Crypto tax refers to the taxation of cryptocurrency transactions, such as buying, selling, receiving, or exchanging cryptocurrencies like Bitcoin, Ethereum, or other digital assets. The taxation rules and regulations vary by country; but generally, crypto assets are treated as property for tax purposes and are subject to capital gains tax when sold or traded for a profit.
- In many countries, cryptocurrency is considered property for tax purposes; as such, capital gains from selling or trading cryptocurrency may be taxable.
- Crypto tax can vary depending on country of residence.
- Find a 5-step guide below for doing crypto taxes.
- Learn how the Crypto.com Tax tool can help with what is often the hardest part: calculating taxes.
- Included are tax guides for the US, Canada, the UK, and Australia.
Who Needs to Pay Crypto Tax?
The requirement to pay taxes on cryptocurrency transactions depends on the laws and regulations of the country or countries applicable to a user. In many countries, cryptocurrency is considered property for tax purposes, and capital gains from selling or trading cryptocurrency may be taxable.
Tax laws can change rapidly, and it’s important for users to research the specific laws and regulations in their jurisdiction to determine if, and in what way, they are required to pay taxes on their cryptocurrency transactions. It’s also a good idea to consult with a tax professional for personalised advice.
How to Calculate Crypto Tax in 5 Steps:
The process for users to pay crypto tax varies by country, but generally involves reporting taxable cryptocurrency transactions on their tax return as either capital gains or income. This depends on the type of transaction and jurisdiction.
Here is a general outline of the steps involved in paying crypto tax:
- Gather records: Keep detailed records of all cryptocurrency transactions, including the date, type of transaction, and the cost basis (the original value of the asset).
- Determine taxable events: Review all transactions to determine which ones are taxable. In most cases, selling or exchanging cryptocurrency for fiat currency, goods and services, or other cryptocurrencies is considered a taxable event.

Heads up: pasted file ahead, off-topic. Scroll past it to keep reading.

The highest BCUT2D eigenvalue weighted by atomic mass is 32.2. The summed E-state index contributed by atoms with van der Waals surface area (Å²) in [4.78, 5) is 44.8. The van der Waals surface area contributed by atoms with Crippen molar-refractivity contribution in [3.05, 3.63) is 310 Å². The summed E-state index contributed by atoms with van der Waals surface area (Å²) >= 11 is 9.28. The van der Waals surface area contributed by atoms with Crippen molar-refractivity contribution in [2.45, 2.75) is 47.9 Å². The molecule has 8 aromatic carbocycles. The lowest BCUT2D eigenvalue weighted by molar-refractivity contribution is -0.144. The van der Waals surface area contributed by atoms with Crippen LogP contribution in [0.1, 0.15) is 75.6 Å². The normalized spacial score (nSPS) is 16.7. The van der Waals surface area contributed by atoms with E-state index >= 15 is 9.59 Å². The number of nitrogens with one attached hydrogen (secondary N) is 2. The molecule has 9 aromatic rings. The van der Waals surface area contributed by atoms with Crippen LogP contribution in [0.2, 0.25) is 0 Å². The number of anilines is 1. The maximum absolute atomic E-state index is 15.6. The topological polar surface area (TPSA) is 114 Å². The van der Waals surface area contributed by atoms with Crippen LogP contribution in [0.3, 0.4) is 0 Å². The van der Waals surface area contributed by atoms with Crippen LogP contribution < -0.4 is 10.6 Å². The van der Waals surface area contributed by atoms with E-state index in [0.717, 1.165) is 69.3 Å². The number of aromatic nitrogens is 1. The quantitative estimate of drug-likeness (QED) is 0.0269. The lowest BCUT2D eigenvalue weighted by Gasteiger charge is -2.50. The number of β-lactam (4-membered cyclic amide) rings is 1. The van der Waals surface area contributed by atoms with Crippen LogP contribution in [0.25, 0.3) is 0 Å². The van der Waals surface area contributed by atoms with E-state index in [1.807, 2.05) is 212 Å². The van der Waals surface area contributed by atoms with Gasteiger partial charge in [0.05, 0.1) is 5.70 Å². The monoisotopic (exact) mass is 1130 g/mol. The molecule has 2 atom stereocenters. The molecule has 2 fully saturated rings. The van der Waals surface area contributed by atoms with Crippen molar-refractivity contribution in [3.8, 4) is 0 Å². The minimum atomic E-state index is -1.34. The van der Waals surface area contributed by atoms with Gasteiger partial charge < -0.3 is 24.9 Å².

- Calculate income, capital gains, and losses: For each taxable event, a user should note if they have received assets as income or capital gains. Calculate any capital gains by subtracting the cost basis from the proceeds of the sale. Also calculate the capital losses by subtracting the purchase price from the sales price.
- Report income or gains on the tax return: Report any gains or income from cryptocurrency transactions on the tax return, usually under the section for income or capital gains and losses. Users may need to complete additional tax forms or schedules to report their cryptocurrency transactions, depending on their jurisdiction.
- Pay any tax owed: If a user owes tax on their cryptocurrency, they’ll need to pay the amount owed to the tax authority in their jurisdiction.
Or, Have Crypto.com Tax Do It Instead — Free
The Crypto.com Tax tool helps to calculate and report cryptocurrency taxes. Crypto.com Tax is free for anyone in supported jurisdictions who needs to prepare their crypto taxes. No matter how many transactions have occurred in a particular tax year, the Crypto.com Tax tool will calculate the tax report at no cost.
Click to see all supported exchanges and wallets.
Here’s How to Use Crypto.com Tax:
- Sign up for a Crypto.com account. For users who already have one, sign in.
- Select the jurisdiction and tax year to be calculated.
- Connect all cryptocurrency exchange accounts to Crypto.com Tax. This allows the tool to access transaction history and calculate capital gains and losses.
- Review and confirm the imported transaction history from the connected exchange accounts.
- Use the tool to calculate capital gains and losses. The tool takes into account cost basis, holding period, and any other relevant tax information in order to calculate taxes owed.
- Generate a report of the capital gains and losses to use for filing taxes.
- If necessary, make any adjustments to the transaction history in the tool.
- Download and save a copy of the report for record-keeping.
The interface is simple and intuitive, aiming to create the best user experience when dealing with tax matters. All results are transparent for review prior to generating the final results.
For Final Filing, Users Can Generate 5 Types of Reports With Crypto.com Tax:
1. Capital gains/losses — CSV file including the number of proceeds, cost basis, selling expense, and capital gains/losses
2. Transaction history — CSV file to keep books and records
3. Income report — to keep track of a user’s cryptocurrency received
4. Gifts, donations, and payments report — to keep records of all cryptocurrency sent
5. Expenses report — to keep track of particular fee charges (e.g., gas fees from failed transactions)
For Users in the US, Crypto.com Tax Also Generates Specific Forms and CSV Files:
1. Form 8949
2. Schedule D
3. TurboTax online CSV file
4. Tax Act CSV file
Crypto Tax Guides by Country
Below are individual country guides to some of the biggest crypto communities around the world, including current tax rates (at the time of writing).
However, it’s important to keep in mind that these guides provide only a general overview; the tax laws surrounding cryptocurrency can be complex and are subject to change, so users should consult with a tax professional to determine the exact amount of tax they’ll need to pay in their jurisdiction.
How Much Is Crypto Tax in the US?
In the US, cryptocurrency may be subject to income or capital gains tax, or when sold or traded for a profit. The amount of crypto tax to pay in the US depends on several factors, including the user’s marginal tax rate and the types of transactions conducted.
Capital Gains Tax